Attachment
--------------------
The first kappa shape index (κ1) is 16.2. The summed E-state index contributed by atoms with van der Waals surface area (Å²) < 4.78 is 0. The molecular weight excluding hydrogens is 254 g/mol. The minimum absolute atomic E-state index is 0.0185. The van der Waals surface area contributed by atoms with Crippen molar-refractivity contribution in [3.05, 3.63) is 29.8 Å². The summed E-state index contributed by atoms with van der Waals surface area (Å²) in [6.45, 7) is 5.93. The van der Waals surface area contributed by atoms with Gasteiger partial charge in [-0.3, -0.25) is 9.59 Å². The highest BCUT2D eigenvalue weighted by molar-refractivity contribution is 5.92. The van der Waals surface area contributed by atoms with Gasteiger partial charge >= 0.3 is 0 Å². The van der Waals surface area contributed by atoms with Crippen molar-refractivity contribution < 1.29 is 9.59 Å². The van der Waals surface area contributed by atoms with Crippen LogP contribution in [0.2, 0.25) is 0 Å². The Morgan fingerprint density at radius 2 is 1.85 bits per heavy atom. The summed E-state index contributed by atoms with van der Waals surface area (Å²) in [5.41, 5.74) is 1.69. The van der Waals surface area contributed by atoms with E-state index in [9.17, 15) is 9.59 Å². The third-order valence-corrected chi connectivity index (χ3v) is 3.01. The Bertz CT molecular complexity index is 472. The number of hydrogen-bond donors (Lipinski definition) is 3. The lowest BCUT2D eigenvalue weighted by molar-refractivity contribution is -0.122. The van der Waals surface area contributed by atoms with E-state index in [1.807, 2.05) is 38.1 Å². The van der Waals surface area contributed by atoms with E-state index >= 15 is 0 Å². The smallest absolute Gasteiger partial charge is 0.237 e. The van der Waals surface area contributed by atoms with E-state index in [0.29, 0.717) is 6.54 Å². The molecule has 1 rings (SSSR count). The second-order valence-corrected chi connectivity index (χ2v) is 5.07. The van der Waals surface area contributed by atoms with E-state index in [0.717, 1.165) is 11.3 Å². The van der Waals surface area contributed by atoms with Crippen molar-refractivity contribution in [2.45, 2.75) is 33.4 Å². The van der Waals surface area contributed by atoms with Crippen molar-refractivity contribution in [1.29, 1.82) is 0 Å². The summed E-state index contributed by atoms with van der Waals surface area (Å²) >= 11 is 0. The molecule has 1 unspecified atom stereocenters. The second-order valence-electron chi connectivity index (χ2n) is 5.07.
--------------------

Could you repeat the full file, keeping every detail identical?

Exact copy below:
The first kappa shape index (κ1) is 16.2. The summed E-state index contributed by atoms with van der Waals surface area (Å²) < 4.78 is 0. The molecular weight excluding hydrogens is 254 g/mol. The minimum absolute atomic E-state index is 0.0185. The van der Waals surface area contributed by atoms with Crippen molar-refractivity contribution in [3.05, 3.63) is 29.8 Å². The summed E-state index contributed by atoms with van der Waals surface area (Å²) in [6.45, 7) is 5.93. The van der Waals surface area contributed by atoms with Gasteiger partial charge in [-0.3, -0.25) is 9.59 Å². The highest BCUT2D eigenvalue weighted by molar-refractivity contribution is 5.92. The van der Waals surface area contributed by atoms with Gasteiger partial charge >= 0.3 is 0 Å². The van der Waals surface area contributed by atoms with Crippen molar-refractivity contribution < 1.29 is 9.59 Å². The van der Waals surface area contributed by atoms with Crippen LogP contribution in [0.2, 0.25) is 0 Å². The Morgan fingerprint density at radius 2 is 1.85 bits per heavy atom. The summed E-state index contributed by atoms with van der Waals surface area (Å²) in [5.41, 5.74) is 1.69. The van der Waals surface area contributed by atoms with E-state index in [9.17, 15) is 9.59 Å². The third-order valence-corrected chi connectivity index (χ3v) is 3.01. The Bertz CT molecular complexity index is 472. The number of hydrogen-bond donors (Lipinski definition) is 3. The lowest BCUT2D eigenvalue weighted by molar-refractivity contribution is -0.122. The van der Waals surface area contributed by atoms with E-state index in [1.807, 2.05) is 38.1 Å². The van der Waals surface area contributed by atoms with E-state index >= 15 is 0 Å². The smallest absolute Gasteiger partial charge is 0.237 e. The van der Waals surface area contributed by atoms with E-state index in [0.29, 0.717) is 6.54 Å². The molecule has 1 rings (SSSR count). The second-order valence-corrected chi connectivity index (χ2v) is 5.07. The van der Waals surface area contributed by atoms with E-state index in [0.717, 1.165) is 11.3 Å². The van der Waals surface area contributed by atoms with Crippen molar-refractivity contribution in [2.45, 2.75) is 33.4 Å². The van der Waals surface area contributed by atoms with Crippen molar-refractivity contribution in [1.29, 1.82) is 0 Å². The summed E-state index contributed by atoms with van der Waals surface area (Å²) >= 11 is 0. The molecule has 1 unspecified atom stereocenters. The second-order valence-electron chi connectivity index (χ2n) is 5.07.